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Coffee or Tea

Research says our DNA affects whether we prefer coffee or tea.
Researchers studied how our DNA did this, and why we like some things more than others.
The researchers said people who like bitter tastes are more likely to drink coffee.
People who are more sensitive to the bitter taste of caffeine are more likely to prefer coffee.
They were also more likely to drink more coffee than people who were not so sensitive to caffeine.

Researchers looked at data on more than 400,000 people.
They also looked at the tastes of 1,757 twins and their brothers and sisters.
They said other things can also affect our taste, like our environment, social factors or medicine.
One researcher said: "Bitter taste...is shaped not only by [DNA], but also environmental factors.
Even though humans naturally dislike bitterness, we can learn to like or enjoy bitter-tasting food."



01. What did you think when you read the headline? Kyu will answer it

02. What images are in your mind when you hear the word 'coffee'? 현균 will answer it

03. What do you know about coffee? Kyu will answer it

04. What does DNA do? Joshua will answer it

05. Do you prefer coffee or tea? 희곤 will answer it

06. Do you prefer hot or cold drinks? 박현규 will answer it

07. What bitter food and drinks do you like? Lucas will answer it

08. What do you know about caffeine? Joshua will answer it

09. What would you like to drink right now? 현균 will answer it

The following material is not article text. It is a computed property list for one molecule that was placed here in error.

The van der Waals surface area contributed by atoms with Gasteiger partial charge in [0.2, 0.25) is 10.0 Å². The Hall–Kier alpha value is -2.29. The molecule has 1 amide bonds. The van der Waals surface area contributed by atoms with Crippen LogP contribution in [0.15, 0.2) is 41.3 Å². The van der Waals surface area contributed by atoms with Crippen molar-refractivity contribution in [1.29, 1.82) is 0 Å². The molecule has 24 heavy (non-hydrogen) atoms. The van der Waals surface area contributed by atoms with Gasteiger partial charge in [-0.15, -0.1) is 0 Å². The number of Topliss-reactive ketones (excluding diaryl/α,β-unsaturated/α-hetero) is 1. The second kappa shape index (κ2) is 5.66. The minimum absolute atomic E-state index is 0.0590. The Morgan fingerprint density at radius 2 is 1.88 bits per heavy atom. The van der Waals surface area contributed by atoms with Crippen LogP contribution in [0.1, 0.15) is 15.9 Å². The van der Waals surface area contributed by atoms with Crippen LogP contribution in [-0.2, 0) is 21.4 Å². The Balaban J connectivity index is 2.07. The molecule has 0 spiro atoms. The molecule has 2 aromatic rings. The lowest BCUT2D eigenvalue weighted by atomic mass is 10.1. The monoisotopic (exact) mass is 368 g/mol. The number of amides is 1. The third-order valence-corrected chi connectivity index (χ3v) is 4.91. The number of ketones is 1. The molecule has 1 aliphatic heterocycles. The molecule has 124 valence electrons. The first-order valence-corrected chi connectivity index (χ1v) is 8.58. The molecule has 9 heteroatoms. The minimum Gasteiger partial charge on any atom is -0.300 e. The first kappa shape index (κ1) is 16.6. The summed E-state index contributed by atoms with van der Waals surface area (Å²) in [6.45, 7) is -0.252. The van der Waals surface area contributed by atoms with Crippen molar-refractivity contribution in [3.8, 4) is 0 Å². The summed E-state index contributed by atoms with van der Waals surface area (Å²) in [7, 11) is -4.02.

10. Do you have a favourite cafe? 희곤 will answer it

11. How healthy is tea or coffee? Lucas will answer it

12. Should you have sugar in tea and coffee? 박현규 will answer it



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New research suggests that our DNA helps us to decide whether we prefer coffee or tea. Researchers from the University of Queensland in Australia studied how our genes affected our taste and why we like some tastes more than others. Following the research, researchers believe they know why some of us prefer coffee while others like tea more. The researchers found that people who like more bitter tastes are more likely to drink coffee. The researchers said they found something strange in their research. People who were more sensitive to the bitter taste of caffeine were more likely to prefer coffee to tea. They were also more likely to drink more coffee than those who were not so sensitive to caffeine.

Researchers looked at data on more than 400,000 men and women in the United Kingdom. They also looked at an Australian study that compared the tastes of 1,757 twins with their siblings. The researchers said genes aren't the only factors affecting people's tastes. Other things like our changing environment, social factors or the effects of taking medicine can also turn us on or off coffee or tea. The researchers said we can learn to like coffee. Dr Liang-Dar Hwang said: "Bitter taste perception is shaped not only by genetics, but also environmental factors. Even though humans naturally dislike bitterness, we can learn to like or enjoy bitter-tasting food after being exposed to environmental factors."